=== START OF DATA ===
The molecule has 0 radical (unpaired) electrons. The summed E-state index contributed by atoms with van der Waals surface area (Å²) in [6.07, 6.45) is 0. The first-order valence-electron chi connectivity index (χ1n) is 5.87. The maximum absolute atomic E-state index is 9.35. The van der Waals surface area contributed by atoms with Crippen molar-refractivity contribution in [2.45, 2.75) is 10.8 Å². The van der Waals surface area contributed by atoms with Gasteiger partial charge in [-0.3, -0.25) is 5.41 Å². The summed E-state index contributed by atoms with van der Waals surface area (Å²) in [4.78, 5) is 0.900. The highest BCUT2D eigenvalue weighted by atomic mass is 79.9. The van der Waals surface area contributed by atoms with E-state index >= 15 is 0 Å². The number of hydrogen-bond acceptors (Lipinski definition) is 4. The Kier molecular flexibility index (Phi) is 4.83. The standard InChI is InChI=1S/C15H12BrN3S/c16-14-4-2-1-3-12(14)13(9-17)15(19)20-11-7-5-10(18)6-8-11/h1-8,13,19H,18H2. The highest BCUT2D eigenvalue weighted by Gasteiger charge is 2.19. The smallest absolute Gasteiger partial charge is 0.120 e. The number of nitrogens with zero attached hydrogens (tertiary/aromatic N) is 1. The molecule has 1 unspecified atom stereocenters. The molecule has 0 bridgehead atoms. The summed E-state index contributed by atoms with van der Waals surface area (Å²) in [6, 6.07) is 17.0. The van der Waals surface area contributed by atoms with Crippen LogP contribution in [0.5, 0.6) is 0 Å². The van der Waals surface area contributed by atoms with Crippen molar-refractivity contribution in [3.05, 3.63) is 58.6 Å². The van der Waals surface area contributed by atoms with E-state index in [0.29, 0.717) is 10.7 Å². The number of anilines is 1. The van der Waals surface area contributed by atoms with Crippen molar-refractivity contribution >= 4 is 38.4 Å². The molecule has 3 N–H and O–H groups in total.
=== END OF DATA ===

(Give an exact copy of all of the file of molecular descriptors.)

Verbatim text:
The molecule has 0 radical (unpaired) electrons. The summed E-state index contributed by atoms with van der Waals surface area (Å²) in [6.07, 6.45) is 0. The first-order valence-electron chi connectivity index (χ1n) is 5.87. The maximum absolute atomic E-state index is 9.35. The van der Waals surface area contributed by atoms with Crippen molar-refractivity contribution in [2.45, 2.75) is 10.8 Å². The van der Waals surface area contributed by atoms with Gasteiger partial charge in [-0.3, -0.25) is 5.41 Å². The summed E-state index contributed by atoms with van der Waals surface area (Å²) in [4.78, 5) is 0.900. The highest BCUT2D eigenvalue weighted by atomic mass is 79.9. The van der Waals surface area contributed by atoms with E-state index >= 15 is 0 Å². The number of hydrogen-bond acceptors (Lipinski definition) is 4. The Kier molecular flexibility index (Phi) is 4.83. The standard InChI is InChI=1S/C15H12BrN3S/c16-14-4-2-1-3-12(14)13(9-17)15(19)20-11-7-5-10(18)6-8-11/h1-8,13,19H,18H2. The highest BCUT2D eigenvalue weighted by Gasteiger charge is 2.19. The smallest absolute Gasteiger partial charge is 0.120 e. The number of nitrogens with zero attached hydrogens (tertiary/aromatic N) is 1. The molecule has 1 unspecified atom stereocenters. The molecule has 0 bridgehead atoms. The summed E-state index contributed by atoms with van der Waals surface area (Å²) in [6, 6.07) is 17.0. The van der Waals surface area contributed by atoms with Crippen LogP contribution in [0.5, 0.6) is 0 Å². The van der Waals surface area contributed by atoms with Crippen molar-refractivity contribution in [3.05, 3.63) is 58.6 Å². The van der Waals surface area contributed by atoms with E-state index in [0.29, 0.717) is 10.7 Å². The number of anilines is 1. The van der Waals surface area contributed by atoms with Crippen molar-refractivity contribution >= 4 is 38.4 Å². The molecule has 3 N–H and O–H groups in total.